Brai was getting old. Not too old to live longer. Only his past could help him do that.
Brai sat up in his Sleeper screaming. He looked over at his full-length adjustable image duplicator to see he was old. His white hair was starting to get a little bit gray. At seventy-two he should be starting to get old, but he looked a whole lot older than that.
Taen, Brai’s younger sister by three years came running into Brai’s Sleeping Room. “What happened?”
“Can’t you see? I’m getting older by the second.”
At five feet five and about a hundred and fifty pounds, it was hard for Taen to hold up Brai as they walked out of his residence. They were headed for a slightly hovering transport that was shaking almost as much as they were.
“There is only one possible way to live longer,” said Taen. After she put Brai in the right side of that transport and got into other side.
“Why is this place called the Opening in Time?” Brai asked when they stopped in front of a large opening into the side of a mountain.
Taen kept helping Brai stay on his shaky feet. “Because it’s an opening into someone’s past. If you want to keep on living, you need to go into your past to do it.”
“Are you sure that’s the only way that I can keep on living?” Brai asked.
After walking into the Opening in Time a light gray fog appeared everywhere. When they stepped out of that opening, they were in front of a residence. Brai’s smile said he liked what he was looking at. Brai still looked very old, but he wasn’t quite as old as he did before he went into the Opening in time.
Brai wasn’t walking with any help anymore. “I’m sixty-nine. It has only been three years, but I remember this place.”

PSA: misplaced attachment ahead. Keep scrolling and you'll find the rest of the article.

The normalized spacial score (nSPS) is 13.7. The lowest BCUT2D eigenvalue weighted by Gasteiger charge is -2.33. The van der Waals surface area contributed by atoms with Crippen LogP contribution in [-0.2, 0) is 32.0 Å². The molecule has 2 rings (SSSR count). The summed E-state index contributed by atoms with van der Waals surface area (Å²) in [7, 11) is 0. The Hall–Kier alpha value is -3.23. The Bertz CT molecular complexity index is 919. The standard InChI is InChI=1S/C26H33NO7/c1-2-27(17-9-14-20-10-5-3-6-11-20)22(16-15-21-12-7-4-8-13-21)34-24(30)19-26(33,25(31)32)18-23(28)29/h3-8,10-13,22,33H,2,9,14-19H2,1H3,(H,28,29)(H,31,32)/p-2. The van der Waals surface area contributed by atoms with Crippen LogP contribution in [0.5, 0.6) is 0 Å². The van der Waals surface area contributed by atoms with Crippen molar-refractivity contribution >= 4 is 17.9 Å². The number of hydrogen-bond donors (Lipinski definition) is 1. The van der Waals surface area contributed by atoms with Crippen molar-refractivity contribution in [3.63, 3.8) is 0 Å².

Closing his eyes as tight as he could, Brai looked away from a small Death Chamber. “Why did the Time Fog bring me here? I haven’t been here since the love of my life died five years ago.”
Taen didn’t close her eyes, but she did turn her head away too. “I don’t want to be here either. Looking at her like this makes me remember how I was the one who saw them kill her.”
“I like this part of my past,” said Brai. “Wish they could all be like this.”
Brai couldn’t take his eyes off a baby girl lying in her mother’s arms. “My first third generation little girl. Her birth is something that I’m never going to forget.”
Suddenly, Brai stopped staring. He started looking around that Healthcare room. “I’m sixty-four, and I’m here. Where is Jaka? He should be here for the birth of his girl.”
At sixty-one, Brai was starting to lose his white hair. He still had a little gray, but it was hard to see. Taen could see it only when she and Brai almost knocked heads as they looked at a large residence in front of them. “I remember this part of my past. It was about eleven years ago, but I remember it like it was yesterday.”
“I remember this residence too,” said Taen. “It was also one of my favorites.”
“Lived in a whole lot of places like this all over Yoonell,” said Brai as he slowly looked around that military base full of people. People just like him right now. At fifty-eight, he still looked good in a military uniform.
Taen was standing next to Brai. Only she wasn’t wearing military clothing. “I remember places like this too. Even though, I wasn’t in too many of them. The ones I have been at all looks exactly like this one.”
Brai and Taen walked out of the Time Fog into a business. They slowly look around that room. “I remember this time in my past. I’m fifty-five, and this was the day I got a whole lot more responsibility. It’s a day I will never forget.”